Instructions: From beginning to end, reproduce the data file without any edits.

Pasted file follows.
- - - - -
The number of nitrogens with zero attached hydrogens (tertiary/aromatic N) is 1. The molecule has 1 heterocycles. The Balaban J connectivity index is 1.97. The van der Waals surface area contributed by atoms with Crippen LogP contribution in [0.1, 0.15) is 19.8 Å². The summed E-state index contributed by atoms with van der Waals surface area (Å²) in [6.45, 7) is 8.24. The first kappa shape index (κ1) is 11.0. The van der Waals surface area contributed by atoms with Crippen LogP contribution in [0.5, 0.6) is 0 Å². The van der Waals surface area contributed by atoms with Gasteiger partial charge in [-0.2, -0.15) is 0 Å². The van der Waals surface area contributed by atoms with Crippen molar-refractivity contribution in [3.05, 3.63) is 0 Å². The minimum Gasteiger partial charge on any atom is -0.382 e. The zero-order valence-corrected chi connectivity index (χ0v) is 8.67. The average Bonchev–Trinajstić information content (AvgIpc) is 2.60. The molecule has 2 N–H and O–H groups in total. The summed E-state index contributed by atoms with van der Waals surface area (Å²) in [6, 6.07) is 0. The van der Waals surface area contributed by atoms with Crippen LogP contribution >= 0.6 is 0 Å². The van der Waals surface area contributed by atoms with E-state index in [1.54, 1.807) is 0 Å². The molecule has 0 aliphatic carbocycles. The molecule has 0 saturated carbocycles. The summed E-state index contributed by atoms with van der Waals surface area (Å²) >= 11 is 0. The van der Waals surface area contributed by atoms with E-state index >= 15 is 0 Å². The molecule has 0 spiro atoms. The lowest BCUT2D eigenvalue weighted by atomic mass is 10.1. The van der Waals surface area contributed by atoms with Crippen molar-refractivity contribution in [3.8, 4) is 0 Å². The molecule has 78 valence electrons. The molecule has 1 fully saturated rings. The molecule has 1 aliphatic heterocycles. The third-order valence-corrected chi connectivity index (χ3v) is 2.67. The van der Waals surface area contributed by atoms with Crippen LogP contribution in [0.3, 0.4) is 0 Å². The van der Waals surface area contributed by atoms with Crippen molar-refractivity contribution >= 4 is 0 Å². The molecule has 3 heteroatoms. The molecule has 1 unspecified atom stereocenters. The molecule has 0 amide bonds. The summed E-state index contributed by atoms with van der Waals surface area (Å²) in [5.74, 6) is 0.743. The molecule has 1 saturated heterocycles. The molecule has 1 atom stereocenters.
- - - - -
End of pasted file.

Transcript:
The number of nitrogens with zero attached hydrogens (tertiary/aromatic N) is 1. The molecule has 1 heterocycles. The Balaban J connectivity index is 1.97. The van der Waals surface area contributed by atoms with Crippen LogP contribution in [0.1, 0.15) is 19.8 Å². The summed E-state index contributed by atoms with van der Waals surface area (Å²) in [6.45, 7) is 8.24. The first kappa shape index (κ1) is 11.0. The van der Waals surface area contributed by atoms with Crippen LogP contribution in [0.5, 0.6) is 0 Å². The van der Waals surface area contributed by atoms with Gasteiger partial charge in [-0.2, -0.15) is 0 Å². The van der Waals surface area contributed by atoms with Crippen molar-refractivity contribution in [3.05, 3.63) is 0 Å². The minimum Gasteiger partial charge on any atom is -0.382 e. The zero-order valence-corrected chi connectivity index (χ0v) is 8.67. The average Bonchev–Trinajstić information content (AvgIpc) is 2.60. The molecule has 2 N–H and O–H groups in total. The summed E-state index contributed by atoms with van der Waals surface area (Å²) in [6, 6.07) is 0. The van der Waals surface area contributed by atoms with Crippen LogP contribution >= 0.6 is 0 Å². The van der Waals surface area contributed by atoms with E-state index in [1.54, 1.807) is 0 Å². The molecule has 0 aliphatic carbocycles. The molecule has 0 saturated carbocycles. The summed E-state index contributed by atoms with van der Waals surface area (Å²) >= 11 is 0. The van der Waals surface area contributed by atoms with E-state index >= 15 is 0 Å². The molecule has 0 spiro atoms. The lowest BCUT2D eigenvalue weighted by atomic mass is 10.1. The van der Waals surface area contributed by atoms with Crippen molar-refractivity contribution in [3.8, 4) is 0 Å². The molecule has 78 valence electrons. The molecule has 1 fully saturated rings. The molecule has 1 aliphatic heterocycles. The third-order valence-corrected chi connectivity index (χ3v) is 2.67. The van der Waals surface area contributed by atoms with Crippen LogP contribution in [0.3, 0.4) is 0 Å². The van der Waals surface area contributed by atoms with Crippen molar-refractivity contribution >= 4 is 0 Å². The molecule has 3 heteroatoms. The molecule has 1 unspecified atom stereocenters. The molecule has 0 amide bonds. The summed E-state index contributed by atoms with van der Waals surface area (Å²) in [5.74, 6) is 0.743. The molecule has 1 saturated heterocycles. The molecule has 1 atom stereocenters.